Erica’s Cancer Journey: “Pinktober”

(Photo by Dion Ogust)

“So far, you’ve survived 100 percent of your worst days. You’re doing great.”

“Chemo: best Brazilian ever!”

Pumpkin spice. Falling leaves. Halloween. Pink.

 Pink? Yes, because that’s the color representing Breast Cancer Awareness Month. October is here, which means pink-infused everything. I have two teeny-tiny issues with that:

1. Just because something is pink doesn’t mean that there is money to be donated behind it, despite the implication.

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2. Only two to five percent of breast cancer research funds go to metastatic, advanced stages like mine: Stage IV.

Metastasis means the cancer has spread to another part of the body from its original site. For example, I have brain tumors, but it’s not brain cancer. It’s breast cancer taking up residency in my brain. The only level of breast cancer that kills is Stage IV. If we cure that, we heal everybody at every stage of it! And if you’re looking to make a difference through a donation to a reputable breast cancer organization, I recommend METAvivor (www.metavivor.org) because the funding goes to research of already metastasized patients: “Our mission is to transition metastatic breast cancer from a terminal diagnosis to a chronic, manageable disease with a decent quality of life.”

Since 30 percent of breast cancer patients will metastasize, METAvivor believes that at least 30 percent of the funds given to breast cancer organizations should be dedicated to metastatic breast cancer, which would help at all levels.

If you are interested in supporting local cancer resources, here are my recommendations:

• Breast Cancer Options provides support groups, information and conferences for all levels of breast cancer. BCO also offers a free annual metastatic cancer retreat; a free annual retreat for children with parents who have experienced any level of breast cancer, Camp Lightheart; and patient advocacy for folks who want support during tests and appointments. I don’t know what I would do without them. They were my first call after my diagnosis. Located in Kingston, Breast Cancer Options can be reached at (845) 339-HOPE (4673), or visit www.breastcanceroptions.org.

• Sparrow’s Nest is an organization that feeds families for free, and it has been a godsend to our crew. Its mission statement: “Sparrow’s Nest of the Hudson Valley provides two meals, once a week, to the families of caregivers and children diagnosed with any type of cancer. Caregivers are defined as legal guardians of children, under the age of 18, living in the home. Caregivers and/or children diagnosed with any cancer that requires chemotherapy, radiation or surgery qualify. All recipients must live within a 35-mile radius of the charity’s Health Department-approved kitchen in Wappingers Falls.” Feel like signing up takes food away from someone else who needs it more? No! There’s plenty for everyone; all families with minor children impacted by cancer are strongly encouraged to connect. And it’s free. Sparrow’s Nest can be reached at (845) 204-9421, or visit https://sparrowsnestcharity.org.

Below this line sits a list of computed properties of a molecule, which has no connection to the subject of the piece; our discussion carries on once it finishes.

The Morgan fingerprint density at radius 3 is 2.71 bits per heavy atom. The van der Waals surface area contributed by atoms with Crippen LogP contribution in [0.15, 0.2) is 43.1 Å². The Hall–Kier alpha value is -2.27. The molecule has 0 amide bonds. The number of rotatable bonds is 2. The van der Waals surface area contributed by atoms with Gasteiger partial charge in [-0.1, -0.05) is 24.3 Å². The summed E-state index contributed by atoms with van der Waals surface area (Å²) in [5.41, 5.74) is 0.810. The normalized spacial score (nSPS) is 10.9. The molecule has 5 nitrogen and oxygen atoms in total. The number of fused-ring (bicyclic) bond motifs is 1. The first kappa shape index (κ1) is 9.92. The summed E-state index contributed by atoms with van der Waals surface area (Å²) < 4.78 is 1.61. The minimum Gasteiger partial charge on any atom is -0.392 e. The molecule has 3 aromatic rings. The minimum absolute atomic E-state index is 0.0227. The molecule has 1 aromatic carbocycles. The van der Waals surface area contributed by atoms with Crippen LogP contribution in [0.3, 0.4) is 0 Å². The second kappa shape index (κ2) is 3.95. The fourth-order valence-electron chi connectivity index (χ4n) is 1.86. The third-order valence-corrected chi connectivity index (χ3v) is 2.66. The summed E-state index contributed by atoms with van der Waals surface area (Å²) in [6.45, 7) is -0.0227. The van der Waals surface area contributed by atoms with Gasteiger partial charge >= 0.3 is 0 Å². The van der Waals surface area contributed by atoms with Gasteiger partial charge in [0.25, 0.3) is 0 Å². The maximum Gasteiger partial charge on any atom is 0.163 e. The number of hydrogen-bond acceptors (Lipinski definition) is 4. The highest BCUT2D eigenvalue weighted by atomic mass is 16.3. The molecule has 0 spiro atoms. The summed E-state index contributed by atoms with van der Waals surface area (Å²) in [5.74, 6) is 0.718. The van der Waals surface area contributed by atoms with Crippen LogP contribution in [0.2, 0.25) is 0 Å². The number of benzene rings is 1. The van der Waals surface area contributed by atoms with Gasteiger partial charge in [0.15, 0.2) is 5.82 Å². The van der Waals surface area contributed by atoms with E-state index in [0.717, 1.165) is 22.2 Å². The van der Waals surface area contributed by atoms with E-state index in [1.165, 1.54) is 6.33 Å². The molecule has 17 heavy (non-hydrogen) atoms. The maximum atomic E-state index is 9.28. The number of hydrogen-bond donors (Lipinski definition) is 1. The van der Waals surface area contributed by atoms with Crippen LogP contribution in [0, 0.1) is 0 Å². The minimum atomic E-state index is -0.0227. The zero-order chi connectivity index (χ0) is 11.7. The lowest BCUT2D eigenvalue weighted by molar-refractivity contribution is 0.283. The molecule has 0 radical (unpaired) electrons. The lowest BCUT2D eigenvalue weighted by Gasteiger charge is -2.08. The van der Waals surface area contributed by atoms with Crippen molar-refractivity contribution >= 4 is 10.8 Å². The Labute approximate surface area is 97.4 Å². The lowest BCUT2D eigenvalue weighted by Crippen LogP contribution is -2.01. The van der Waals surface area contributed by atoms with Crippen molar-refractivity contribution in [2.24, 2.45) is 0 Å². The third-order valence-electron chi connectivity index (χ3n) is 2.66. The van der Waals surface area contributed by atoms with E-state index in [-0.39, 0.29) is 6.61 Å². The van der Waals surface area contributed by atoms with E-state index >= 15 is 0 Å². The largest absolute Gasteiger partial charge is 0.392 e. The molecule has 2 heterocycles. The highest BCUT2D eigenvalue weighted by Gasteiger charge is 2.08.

• The Herbert H. and Sofia P. Reuner Cancer Support House is a lifeline to me. I attend a support group there and appreciate their many programs, including writing groups, information sessions such as end-of-life directives, which I have not seen elsewhere, and much more. Anyone with any type of cancer is welcome, no matter where you are treated, and most programs are free. The Reuner Cancer Support House is located at 80 Mary’s Avenue in Kingston. For more information, call (845) 339-2071 or visit www.hahv.org/cancer-support-house.

All of that said, I am more than my cancer, and so are my peers enduring this disease at any stage. We are more than ribbons, colors and budgets, just as October is more than Cookie Month, International Drum Month and Sarcastic Month, and you are more than the challenges in your life. Thanks for being here. Have some Rumi on me:

The Guest House
This being human is a guest house.
Every morning a new arrival.
A joy, a depression, a meanness,
some momentary awareness comes
as an unexpected visitor.
Welcome and entertain them all!
Even if they’re a crowd of sorrows,
who violently sweep your house
empty of its furniture,
still, treat each guest honorably.
He may be clearing you out
for some new delight.
The dark thought, the shame, the malice,
meet them at the door laughing,
and invite them in.
Be grateful for whoever comes,
because each has been sent
as a guide from beyond.
– Rumi

Head On and Heart Strong!
Love, Erica

Kids’ Almanac columnist Erica Chase-Salerno was diagnosed with Stage IV breast cancer in the Summer of 2015. To read more about her experience, visit https://hudsonvalleyone.com/tag/ericas-cancer-journey.

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